Editor’s Note: On our most recent episode of 9/11 Free Fall, Dr. Leroy Hulsey joined host Andy Steele to update listeners on the WTC 7 study at the University of Alaska Fairbanks (UAF), which is nearing completion. We are pleased to make this special episode of 9/11 Free Fall available as a transcribed interview to go along with the podcast. Stay tuned for the draft report of the UAF WTC 7 study in the coming months!
Andy Steele (AS): Dr. Leroy Hulsey got a BS in civil engineering I 1965 from the Missouri School of Mines and Metallurgy and an MS in civil engineering from the University of Missouri at Rolla in 1966. He did post-graduate work at the University of Illinois at the Ph.D. level from 1968 to 1971, and in 1976 he got his Ph.D. in structural engineering from the University of Missouri at Rolla. He has owned and run three high-tech engineering research corporations and has extensive teaching and research experience. Currently he's the chair of the civil engineering and environmental engineering department at the University of Alaska Fairbanks.
We're going to be talking about the World Trade Center 7 Study, giving an important update to our audience. He's here to do that. First, Dr. Hulsey, I just want to welcome you back to 9/11 Free Fall.
Leroy Hulsey (LH): Thank you. I appreciate that.
AS: Before we get started, for newcomers, people who may not be aware of who you are and what the study is about, briefly tell us more about yourself and why you decided to undertake this study.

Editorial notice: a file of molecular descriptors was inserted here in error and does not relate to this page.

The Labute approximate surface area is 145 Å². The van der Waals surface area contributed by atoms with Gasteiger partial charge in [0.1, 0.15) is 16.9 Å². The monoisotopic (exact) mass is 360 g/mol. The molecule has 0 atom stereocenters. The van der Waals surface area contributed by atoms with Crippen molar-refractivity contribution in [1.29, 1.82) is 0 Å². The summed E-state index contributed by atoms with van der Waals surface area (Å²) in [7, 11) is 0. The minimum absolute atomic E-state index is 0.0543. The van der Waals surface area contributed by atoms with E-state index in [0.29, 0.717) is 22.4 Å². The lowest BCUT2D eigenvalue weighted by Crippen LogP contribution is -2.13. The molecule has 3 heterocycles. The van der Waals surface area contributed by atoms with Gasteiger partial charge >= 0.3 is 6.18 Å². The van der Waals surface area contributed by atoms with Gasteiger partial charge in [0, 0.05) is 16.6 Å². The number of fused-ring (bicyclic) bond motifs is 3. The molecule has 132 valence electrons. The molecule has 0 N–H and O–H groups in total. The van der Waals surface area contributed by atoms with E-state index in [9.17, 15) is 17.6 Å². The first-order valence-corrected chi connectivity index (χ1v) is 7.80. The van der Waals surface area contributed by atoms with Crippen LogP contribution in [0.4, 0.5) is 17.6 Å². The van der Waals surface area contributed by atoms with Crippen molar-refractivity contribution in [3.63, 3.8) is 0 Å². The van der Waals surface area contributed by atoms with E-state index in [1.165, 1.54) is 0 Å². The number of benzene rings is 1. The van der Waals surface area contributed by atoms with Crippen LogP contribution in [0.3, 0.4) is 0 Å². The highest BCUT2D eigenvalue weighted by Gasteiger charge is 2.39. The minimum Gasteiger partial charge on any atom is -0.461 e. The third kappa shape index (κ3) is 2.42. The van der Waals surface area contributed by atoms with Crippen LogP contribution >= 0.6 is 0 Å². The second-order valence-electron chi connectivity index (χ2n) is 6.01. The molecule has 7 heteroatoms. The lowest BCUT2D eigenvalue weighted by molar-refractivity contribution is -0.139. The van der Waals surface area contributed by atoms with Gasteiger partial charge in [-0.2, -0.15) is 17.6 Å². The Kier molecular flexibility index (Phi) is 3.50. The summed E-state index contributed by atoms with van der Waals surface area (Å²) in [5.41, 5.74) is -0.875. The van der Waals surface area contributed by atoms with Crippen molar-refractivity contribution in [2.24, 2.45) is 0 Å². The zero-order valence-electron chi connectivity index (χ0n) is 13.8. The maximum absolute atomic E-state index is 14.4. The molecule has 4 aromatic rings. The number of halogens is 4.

LH: One of the members of Architects & Engineers for 9/11 Truth contacted me. He is originally from the East Coast and is now located in Anchorage. He was looking for a person who could actually conduct research. So he made contact with me. That was several years ago. I turned the opportunity down to do the research work. The approach was made again and I turned it down again. The approach was made again, and I put together an estimate of what I thought it would cost to do it. The dialogue began. At that point I decided I was old enough to not worry about whether there would be any consequences to this, so I went ahead and said, “Okay, I'll do it.”
At the end of the day, I began the study for the sole purpose of bringing the truth to what had been done previously and try to explain how this building may have come down, or may not have—I may not be able to fully explain it, but we can certainly tell you what didn't happen. That's what my goals have been from the very beginning—to at least establish that pattern. Right now we're close to having everything completed.